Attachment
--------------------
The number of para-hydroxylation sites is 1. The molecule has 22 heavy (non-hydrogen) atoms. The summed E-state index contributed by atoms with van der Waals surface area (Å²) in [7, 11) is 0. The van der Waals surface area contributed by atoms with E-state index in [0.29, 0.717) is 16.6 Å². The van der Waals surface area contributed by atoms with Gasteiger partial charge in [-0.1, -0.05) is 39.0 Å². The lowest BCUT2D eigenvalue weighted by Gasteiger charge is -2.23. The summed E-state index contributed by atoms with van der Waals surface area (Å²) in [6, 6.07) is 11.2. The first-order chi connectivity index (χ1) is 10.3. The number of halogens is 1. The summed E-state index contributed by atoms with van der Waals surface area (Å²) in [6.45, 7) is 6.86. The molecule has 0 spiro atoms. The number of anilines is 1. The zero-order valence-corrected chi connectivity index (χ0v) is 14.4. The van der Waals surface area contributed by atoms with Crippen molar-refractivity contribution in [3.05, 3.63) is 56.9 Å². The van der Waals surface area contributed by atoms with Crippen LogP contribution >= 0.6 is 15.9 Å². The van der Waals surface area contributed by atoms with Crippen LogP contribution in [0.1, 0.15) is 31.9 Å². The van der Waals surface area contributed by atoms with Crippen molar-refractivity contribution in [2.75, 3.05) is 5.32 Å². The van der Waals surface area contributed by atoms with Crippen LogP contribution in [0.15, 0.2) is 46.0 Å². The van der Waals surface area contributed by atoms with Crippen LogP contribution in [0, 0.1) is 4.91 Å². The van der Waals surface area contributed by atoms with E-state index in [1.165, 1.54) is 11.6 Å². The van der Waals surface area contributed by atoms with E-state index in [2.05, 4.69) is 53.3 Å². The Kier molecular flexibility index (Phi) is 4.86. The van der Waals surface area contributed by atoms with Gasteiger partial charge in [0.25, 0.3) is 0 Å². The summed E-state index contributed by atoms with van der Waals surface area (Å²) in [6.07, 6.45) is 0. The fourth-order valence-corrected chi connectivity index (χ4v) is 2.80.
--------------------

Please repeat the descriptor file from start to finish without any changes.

The number of para-hydroxylation sites is 1. The molecule has 22 heavy (non-hydrogen) atoms. The summed E-state index contributed by atoms with van der Waals surface area (Å²) in [7, 11) is 0. The van der Waals surface area contributed by atoms with E-state index in [0.29, 0.717) is 16.6 Å². The van der Waals surface area contributed by atoms with Gasteiger partial charge in [-0.1, -0.05) is 39.0 Å². The lowest BCUT2D eigenvalue weighted by Gasteiger charge is -2.23. The summed E-state index contributed by atoms with van der Waals surface area (Å²) in [6, 6.07) is 11.2. The first-order chi connectivity index (χ1) is 10.3. The number of halogens is 1. The summed E-state index contributed by atoms with van der Waals surface area (Å²) in [6.45, 7) is 6.86. The molecule has 0 spiro atoms. The number of anilines is 1. The zero-order valence-corrected chi connectivity index (χ0v) is 14.4. The van der Waals surface area contributed by atoms with Crippen molar-refractivity contribution in [3.05, 3.63) is 56.9 Å². The van der Waals surface area contributed by atoms with Crippen LogP contribution >= 0.6 is 15.9 Å². The van der Waals surface area contributed by atoms with Crippen LogP contribution in [0.1, 0.15) is 31.9 Å². The van der Waals surface area contributed by atoms with Crippen molar-refractivity contribution in [2.75, 3.05) is 5.32 Å². The van der Waals surface area contributed by atoms with Crippen LogP contribution in [0.15, 0.2) is 46.0 Å². The van der Waals surface area contributed by atoms with Crippen LogP contribution in [0, 0.1) is 4.91 Å². The van der Waals surface area contributed by atoms with E-state index in [1.165, 1.54) is 11.6 Å². The van der Waals surface area contributed by atoms with E-state index in [2.05, 4.69) is 53.3 Å². The Kier molecular flexibility index (Phi) is 4.86. The van der Waals surface area contributed by atoms with Gasteiger partial charge in [0.25, 0.3) is 0 Å². The summed E-state index contributed by atoms with van der Waals surface area (Å²) in [6.07, 6.45) is 0. The fourth-order valence-corrected chi connectivity index (χ4v) is 2.80.